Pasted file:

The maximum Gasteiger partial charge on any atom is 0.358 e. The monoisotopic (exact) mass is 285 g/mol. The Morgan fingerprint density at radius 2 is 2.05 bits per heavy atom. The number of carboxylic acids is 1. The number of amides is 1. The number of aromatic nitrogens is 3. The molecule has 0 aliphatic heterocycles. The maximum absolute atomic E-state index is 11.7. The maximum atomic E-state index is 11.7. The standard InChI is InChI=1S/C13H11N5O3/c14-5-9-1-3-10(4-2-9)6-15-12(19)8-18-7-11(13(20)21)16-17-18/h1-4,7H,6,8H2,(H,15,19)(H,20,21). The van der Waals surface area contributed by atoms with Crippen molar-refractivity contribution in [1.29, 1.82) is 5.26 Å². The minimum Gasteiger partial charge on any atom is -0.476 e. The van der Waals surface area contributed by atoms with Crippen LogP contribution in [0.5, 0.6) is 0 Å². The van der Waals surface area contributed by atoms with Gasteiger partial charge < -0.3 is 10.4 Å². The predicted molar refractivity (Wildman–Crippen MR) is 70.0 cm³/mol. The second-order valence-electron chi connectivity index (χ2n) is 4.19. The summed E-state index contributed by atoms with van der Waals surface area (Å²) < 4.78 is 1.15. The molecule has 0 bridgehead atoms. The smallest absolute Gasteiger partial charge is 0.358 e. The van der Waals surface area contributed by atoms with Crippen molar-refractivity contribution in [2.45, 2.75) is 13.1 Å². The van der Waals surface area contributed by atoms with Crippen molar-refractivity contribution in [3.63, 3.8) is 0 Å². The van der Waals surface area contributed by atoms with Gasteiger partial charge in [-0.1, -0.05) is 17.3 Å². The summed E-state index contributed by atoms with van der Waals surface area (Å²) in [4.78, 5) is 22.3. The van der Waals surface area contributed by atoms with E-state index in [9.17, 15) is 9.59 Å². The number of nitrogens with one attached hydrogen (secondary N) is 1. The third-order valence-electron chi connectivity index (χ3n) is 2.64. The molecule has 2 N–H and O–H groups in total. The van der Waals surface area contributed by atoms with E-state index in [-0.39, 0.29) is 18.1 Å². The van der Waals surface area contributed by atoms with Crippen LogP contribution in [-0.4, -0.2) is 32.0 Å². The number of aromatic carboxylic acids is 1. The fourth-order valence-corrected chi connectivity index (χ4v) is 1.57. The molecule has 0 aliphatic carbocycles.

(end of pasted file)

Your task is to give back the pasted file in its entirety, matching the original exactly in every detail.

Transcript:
The maximum Gasteiger partial charge on any atom is 0.358 e. The monoisotopic (exact) mass is 285 g/mol. The Morgan fingerprint density at radius 2 is 2.05 bits per heavy atom. The number of carboxylic acids is 1. The number of amides is 1. The number of aromatic nitrogens is 3. The molecule has 0 aliphatic heterocycles. The maximum absolute atomic E-state index is 11.7. The maximum atomic E-state index is 11.7. The standard InChI is InChI=1S/C13H11N5O3/c14-5-9-1-3-10(4-2-9)6-15-12(19)8-18-7-11(13(20)21)16-17-18/h1-4,7H,6,8H2,(H,15,19)(H,20,21). The van der Waals surface area contributed by atoms with Crippen molar-refractivity contribution in [1.29, 1.82) is 5.26 Å². The minimum Gasteiger partial charge on any atom is -0.476 e. The van der Waals surface area contributed by atoms with Crippen LogP contribution in [0.5, 0.6) is 0 Å². The van der Waals surface area contributed by atoms with Gasteiger partial charge < -0.3 is 10.4 Å². The predicted molar refractivity (Wildman–Crippen MR) is 70.0 cm³/mol. The second-order valence-electron chi connectivity index (χ2n) is 4.19. The summed E-state index contributed by atoms with van der Waals surface area (Å²) < 4.78 is 1.15. The molecule has 0 bridgehead atoms. The smallest absolute Gasteiger partial charge is 0.358 e. The van der Waals surface area contributed by atoms with Crippen molar-refractivity contribution in [2.45, 2.75) is 13.1 Å². The van der Waals surface area contributed by atoms with Crippen molar-refractivity contribution in [3.63, 3.8) is 0 Å². The van der Waals surface area contributed by atoms with Gasteiger partial charge in [-0.1, -0.05) is 17.3 Å². The summed E-state index contributed by atoms with van der Waals surface area (Å²) in [4.78, 5) is 22.3. The van der Waals surface area contributed by atoms with E-state index in [9.17, 15) is 9.59 Å². The number of nitrogens with one attached hydrogen (secondary N) is 1. The third-order valence-electron chi connectivity index (χ3n) is 2.64. The molecule has 2 N–H and O–H groups in total. The van der Waals surface area contributed by atoms with E-state index in [-0.39, 0.29) is 18.1 Å². The van der Waals surface area contributed by atoms with Crippen LogP contribution in [-0.4, -0.2) is 32.0 Å². The number of aromatic carboxylic acids is 1. The fourth-order valence-corrected chi connectivity index (χ4v) is 1.57. The molecule has 0 aliphatic carbocycles.